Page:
Recently, I've been listening my way through the series of podcasts from the Freakanomics Radio team. If you aren't familiar with them, this is from the same guys that wrote Freakanomics and Superfreakanomics. The catchphrase that they use a lot is "exploring the hidden side of everything."
One of the themes that runs through most of the things that they explore is that, often, when we think about incentives that drive behavior, we underestimate some hidden incentives that actually have a powerful effect on behavior.
One example of this is highlighted in their episode on World Cup soccer. As part of their exploration of soccer, they talk about penalty shots and how the results correlate closely to game theory. At the same time, they point out that, statistically, penalty kicking players under-utilize a kick to the center that should result in more goals if they kicked the ball there. However, players are driven by the hidden incentive of not looking like an idiot if they kick the ball straight and the goalie just stands there and catches it.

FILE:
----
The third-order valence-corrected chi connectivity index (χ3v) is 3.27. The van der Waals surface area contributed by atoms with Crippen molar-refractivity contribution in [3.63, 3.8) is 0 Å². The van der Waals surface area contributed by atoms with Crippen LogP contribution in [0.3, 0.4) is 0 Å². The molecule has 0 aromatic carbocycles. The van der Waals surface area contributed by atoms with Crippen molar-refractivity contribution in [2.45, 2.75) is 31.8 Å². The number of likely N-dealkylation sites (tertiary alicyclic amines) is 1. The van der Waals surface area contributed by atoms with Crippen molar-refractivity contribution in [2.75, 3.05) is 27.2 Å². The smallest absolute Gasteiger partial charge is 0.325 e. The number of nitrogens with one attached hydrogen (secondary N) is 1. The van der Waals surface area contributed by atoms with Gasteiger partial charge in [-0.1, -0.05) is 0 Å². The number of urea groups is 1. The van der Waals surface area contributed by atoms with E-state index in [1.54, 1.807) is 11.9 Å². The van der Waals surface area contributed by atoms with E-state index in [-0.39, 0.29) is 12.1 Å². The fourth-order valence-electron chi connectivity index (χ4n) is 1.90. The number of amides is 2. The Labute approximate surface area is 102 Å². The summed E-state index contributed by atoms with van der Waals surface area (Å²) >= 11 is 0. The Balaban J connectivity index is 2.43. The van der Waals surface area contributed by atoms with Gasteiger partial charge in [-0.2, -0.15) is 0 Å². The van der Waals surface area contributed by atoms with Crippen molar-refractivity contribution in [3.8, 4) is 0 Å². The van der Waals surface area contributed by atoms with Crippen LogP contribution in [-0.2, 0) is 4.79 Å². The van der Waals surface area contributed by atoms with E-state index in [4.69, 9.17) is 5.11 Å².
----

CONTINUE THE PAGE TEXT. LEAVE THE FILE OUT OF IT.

What struck me with this is, in our daily lives, how often we are affected by people who are driven by the hidden incentive of not looking like an idiot. This incentive is drilled into us as we grow up. It's something that we learn when we answer questions in front of our class. It's something we are reminded of when we speak in meetings. It's something we participate in when we hide behind consensus.
Creativity, on the other hand, often flies in the face of the not looking like an idiot incentive. It's exploring an under-utilized, under-exploited path. Creativity is a high-wire act where a successful effort results in a goal but everything else falls short.
So the question you might ask yourself is, how many of your successes came as a result of ignoring the incentive of not looking like an idiot? How would you measure those accomplishments in the overall scope of your history? Is there a theme there?